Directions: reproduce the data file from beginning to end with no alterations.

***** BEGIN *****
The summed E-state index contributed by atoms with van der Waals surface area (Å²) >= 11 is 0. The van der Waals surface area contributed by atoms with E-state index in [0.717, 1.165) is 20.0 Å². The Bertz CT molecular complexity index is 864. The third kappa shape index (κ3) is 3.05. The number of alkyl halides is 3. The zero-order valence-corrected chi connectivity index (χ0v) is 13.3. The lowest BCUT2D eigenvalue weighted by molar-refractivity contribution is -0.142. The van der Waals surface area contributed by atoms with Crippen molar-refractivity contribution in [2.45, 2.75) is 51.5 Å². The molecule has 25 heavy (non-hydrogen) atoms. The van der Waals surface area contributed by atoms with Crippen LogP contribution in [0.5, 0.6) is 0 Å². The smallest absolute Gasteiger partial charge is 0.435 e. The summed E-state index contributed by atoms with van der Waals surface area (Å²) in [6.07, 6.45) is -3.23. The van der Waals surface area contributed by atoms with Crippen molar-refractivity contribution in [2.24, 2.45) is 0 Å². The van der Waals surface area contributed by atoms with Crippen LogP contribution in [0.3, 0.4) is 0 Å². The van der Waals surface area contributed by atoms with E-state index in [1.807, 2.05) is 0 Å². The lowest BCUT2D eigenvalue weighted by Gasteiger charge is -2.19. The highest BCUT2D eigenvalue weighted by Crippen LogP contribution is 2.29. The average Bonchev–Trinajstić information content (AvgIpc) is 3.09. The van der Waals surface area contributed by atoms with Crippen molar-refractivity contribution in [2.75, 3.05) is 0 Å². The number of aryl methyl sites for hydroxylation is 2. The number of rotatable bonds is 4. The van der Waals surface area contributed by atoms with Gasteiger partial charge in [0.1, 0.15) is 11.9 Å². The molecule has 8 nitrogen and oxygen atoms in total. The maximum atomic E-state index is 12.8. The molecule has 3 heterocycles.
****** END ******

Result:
The summed E-state index contributed by atoms with van der Waals surface area (Å²) >= 11 is 0. The van der Waals surface area contributed by atoms with E-state index in [0.717, 1.165) is 20.0 Å². The Bertz CT molecular complexity index is 864. The third kappa shape index (κ3) is 3.05. The number of alkyl halides is 3. The zero-order valence-corrected chi connectivity index (χ0v) is 13.3. The lowest BCUT2D eigenvalue weighted by molar-refractivity contribution is -0.142. The van der Waals surface area contributed by atoms with Crippen molar-refractivity contribution in [2.45, 2.75) is 51.5 Å². The molecule has 25 heavy (non-hydrogen) atoms. The van der Waals surface area contributed by atoms with Crippen LogP contribution in [0.5, 0.6) is 0 Å². The smallest absolute Gasteiger partial charge is 0.435 e. The summed E-state index contributed by atoms with van der Waals surface area (Å²) in [6.07, 6.45) is -3.23. The van der Waals surface area contributed by atoms with Crippen molar-refractivity contribution in [2.24, 2.45) is 0 Å². The van der Waals surface area contributed by atoms with Crippen LogP contribution in [0.3, 0.4) is 0 Å². The van der Waals surface area contributed by atoms with E-state index in [1.807, 2.05) is 0 Å². The lowest BCUT2D eigenvalue weighted by Gasteiger charge is -2.19. The highest BCUT2D eigenvalue weighted by Crippen LogP contribution is 2.29. The average Bonchev–Trinajstić information content (AvgIpc) is 3.09. The van der Waals surface area contributed by atoms with Crippen molar-refractivity contribution in [2.75, 3.05) is 0 Å². The number of aryl methyl sites for hydroxylation is 2. The number of rotatable bonds is 4. The van der Waals surface area contributed by atoms with Gasteiger partial charge in [0.1, 0.15) is 11.9 Å². The molecule has 8 nitrogen and oxygen atoms in total. The maximum atomic E-state index is 12.8. The molecule has 3 heterocycles.